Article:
With raking, my recommendation is usually to sort of ‘caress’ the top of the pins in a cyclical motion. With lockpicking in general, you should always try to have a fairly light touch. The picks should move in and out of the keyway horizontally; there shouldn’t be any twisting, turning or bending of the picks themselves (or any other motion that would cause them to come out mangled). When starting out, just practice pushing down each pin one by one, getting a feel for the feedback through the pick. Learn when a pin is binding, and the slight movement when the plug turns ever so slightly; these are the basics that experienced lockpickers do as second nature.
I saw Schuyler Towne’s presentation at DC19, and he just recently released a 24-video series on introductory lockpicking, which includes a segment on how to make your own. If you’re just starting out I highly recommend watching these. Just click play below and the entire series will play through.
There are countless other lockpicking videos on YouTube, so it’s worth having a look on there. I also recommend checking out the MIT Guide to Lockpicking which has a bunch of useful info on the topic. If you want a good book to learn lockpicking, then you probably can’t do much better than Deviant Ollam’s Practical Lock Picking (it’s also worth checking out his site).
In order to start lockpicking, you’re going to need some picks. A basic 8-pick set is more than enough for the majority of situations. You can even start out by just getting one diamond pick, one snake pick/rake, and one tensioner. Southord produce some high quality picks, I own their 8-pick set as well as their jacknife set. If you’re interested in learning about the different types of picks, check out this DerbyCon talk by Deviant Ollam. Note that the laws around owning lockpicks differ by state and country. Familiarise yourself with the laws in your area before trying to get any picks!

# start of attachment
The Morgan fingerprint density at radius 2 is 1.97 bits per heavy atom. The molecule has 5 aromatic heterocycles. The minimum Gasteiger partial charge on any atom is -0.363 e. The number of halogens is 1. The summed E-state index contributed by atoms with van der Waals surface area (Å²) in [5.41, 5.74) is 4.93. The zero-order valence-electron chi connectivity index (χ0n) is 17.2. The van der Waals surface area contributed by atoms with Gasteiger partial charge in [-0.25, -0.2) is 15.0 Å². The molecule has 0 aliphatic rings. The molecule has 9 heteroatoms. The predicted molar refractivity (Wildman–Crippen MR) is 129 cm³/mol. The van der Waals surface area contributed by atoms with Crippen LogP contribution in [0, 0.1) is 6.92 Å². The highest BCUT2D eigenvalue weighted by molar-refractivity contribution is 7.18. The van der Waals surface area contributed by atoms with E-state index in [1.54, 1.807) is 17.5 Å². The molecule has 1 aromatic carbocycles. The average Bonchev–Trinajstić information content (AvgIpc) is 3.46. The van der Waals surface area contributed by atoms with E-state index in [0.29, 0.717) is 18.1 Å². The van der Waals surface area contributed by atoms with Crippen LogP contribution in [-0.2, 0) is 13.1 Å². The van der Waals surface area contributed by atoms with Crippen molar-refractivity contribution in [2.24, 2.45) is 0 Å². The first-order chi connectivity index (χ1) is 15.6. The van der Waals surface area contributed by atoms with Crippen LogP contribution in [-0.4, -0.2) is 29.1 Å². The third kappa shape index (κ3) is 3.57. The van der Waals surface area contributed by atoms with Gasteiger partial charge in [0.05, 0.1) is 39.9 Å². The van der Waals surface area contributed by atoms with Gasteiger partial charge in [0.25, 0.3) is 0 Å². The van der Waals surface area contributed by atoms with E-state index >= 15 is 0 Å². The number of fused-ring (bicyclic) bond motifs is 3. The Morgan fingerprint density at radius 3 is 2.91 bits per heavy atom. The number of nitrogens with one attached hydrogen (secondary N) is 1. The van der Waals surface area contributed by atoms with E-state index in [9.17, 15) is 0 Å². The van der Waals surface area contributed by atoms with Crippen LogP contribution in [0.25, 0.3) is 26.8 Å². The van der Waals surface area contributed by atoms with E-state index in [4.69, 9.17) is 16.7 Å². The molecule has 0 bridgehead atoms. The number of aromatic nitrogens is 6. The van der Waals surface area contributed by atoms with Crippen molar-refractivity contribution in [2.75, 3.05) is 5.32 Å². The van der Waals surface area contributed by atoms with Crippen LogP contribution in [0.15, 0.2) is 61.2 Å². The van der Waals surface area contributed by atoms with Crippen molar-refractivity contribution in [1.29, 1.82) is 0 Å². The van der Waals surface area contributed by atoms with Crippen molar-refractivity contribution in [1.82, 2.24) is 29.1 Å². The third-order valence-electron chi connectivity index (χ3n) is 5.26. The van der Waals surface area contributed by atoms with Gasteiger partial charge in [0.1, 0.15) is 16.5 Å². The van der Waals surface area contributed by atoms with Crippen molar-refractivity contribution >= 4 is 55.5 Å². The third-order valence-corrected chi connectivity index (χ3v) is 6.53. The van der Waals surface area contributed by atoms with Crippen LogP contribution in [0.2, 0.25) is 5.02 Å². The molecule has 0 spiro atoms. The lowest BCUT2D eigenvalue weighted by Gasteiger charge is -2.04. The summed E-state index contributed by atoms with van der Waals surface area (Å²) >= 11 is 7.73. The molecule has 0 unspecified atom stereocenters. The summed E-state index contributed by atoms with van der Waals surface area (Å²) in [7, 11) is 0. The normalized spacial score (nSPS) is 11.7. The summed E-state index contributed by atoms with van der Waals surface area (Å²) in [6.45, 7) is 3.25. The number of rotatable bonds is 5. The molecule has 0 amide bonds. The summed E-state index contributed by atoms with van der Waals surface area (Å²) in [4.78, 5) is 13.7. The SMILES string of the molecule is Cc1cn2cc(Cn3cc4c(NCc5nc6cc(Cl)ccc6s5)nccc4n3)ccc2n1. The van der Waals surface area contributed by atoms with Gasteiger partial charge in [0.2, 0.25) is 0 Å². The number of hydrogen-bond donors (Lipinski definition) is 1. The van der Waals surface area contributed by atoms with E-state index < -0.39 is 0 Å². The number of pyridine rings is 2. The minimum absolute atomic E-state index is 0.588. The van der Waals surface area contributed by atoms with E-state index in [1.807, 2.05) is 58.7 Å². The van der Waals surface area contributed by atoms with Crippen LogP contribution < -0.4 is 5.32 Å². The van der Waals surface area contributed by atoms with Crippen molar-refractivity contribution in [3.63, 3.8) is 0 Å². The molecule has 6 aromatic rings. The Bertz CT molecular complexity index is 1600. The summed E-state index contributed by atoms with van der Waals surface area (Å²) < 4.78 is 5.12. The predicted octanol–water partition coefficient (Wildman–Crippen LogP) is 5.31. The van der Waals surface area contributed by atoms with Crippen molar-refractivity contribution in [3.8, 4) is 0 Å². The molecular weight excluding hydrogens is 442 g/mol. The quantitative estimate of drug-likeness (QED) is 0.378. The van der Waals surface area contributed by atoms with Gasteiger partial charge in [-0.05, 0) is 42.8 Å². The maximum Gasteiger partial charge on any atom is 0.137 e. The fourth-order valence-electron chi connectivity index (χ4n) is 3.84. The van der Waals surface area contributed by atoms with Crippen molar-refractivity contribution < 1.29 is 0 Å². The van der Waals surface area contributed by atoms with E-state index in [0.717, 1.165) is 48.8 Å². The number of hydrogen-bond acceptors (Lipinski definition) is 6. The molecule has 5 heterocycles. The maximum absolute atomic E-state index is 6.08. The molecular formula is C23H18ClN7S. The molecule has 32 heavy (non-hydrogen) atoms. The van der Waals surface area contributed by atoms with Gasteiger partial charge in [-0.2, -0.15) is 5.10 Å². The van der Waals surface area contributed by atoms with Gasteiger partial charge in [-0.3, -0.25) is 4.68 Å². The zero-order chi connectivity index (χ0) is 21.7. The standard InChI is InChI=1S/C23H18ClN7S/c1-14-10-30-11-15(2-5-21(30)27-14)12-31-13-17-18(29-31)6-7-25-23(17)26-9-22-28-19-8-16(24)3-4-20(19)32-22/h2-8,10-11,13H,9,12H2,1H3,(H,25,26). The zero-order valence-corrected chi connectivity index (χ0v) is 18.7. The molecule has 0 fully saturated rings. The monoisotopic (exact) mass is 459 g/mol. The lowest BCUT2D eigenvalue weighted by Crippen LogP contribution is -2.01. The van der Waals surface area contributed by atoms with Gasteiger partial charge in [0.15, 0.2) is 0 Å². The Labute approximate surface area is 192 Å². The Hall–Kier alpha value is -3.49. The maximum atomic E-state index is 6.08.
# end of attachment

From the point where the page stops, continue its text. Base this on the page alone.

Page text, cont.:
The following sites are some other decent places to get picks:
Although I don’t recommend them for beginners, it is entirely possible to make a usable ’emergency’ lockpick and tension wrench using nothing but paperclips!
Lockpicking is great fun, but takes a lot of practice to get right. The reason I kept this short is because you can read countless books and articles, and watch endless videos, but you’ll never actually progress unless you get hands-on. So get some picks, grab some padlocks and give it a try! If you ever get to go to a security conference, check out whether it has a lockpicking village, as they’re great places to try your hand at new locks and meet some experienced pickers. Remember to only pick locks you have permission to use, and don’t pick locks you rely on, as it’s possible to damage or destroy a lock if you do it wrong! Enjoy.
P.S. Every so often you’ll go to pick a lock and discover an altogether bigger problem, like I did in my hotel room in Hawaii.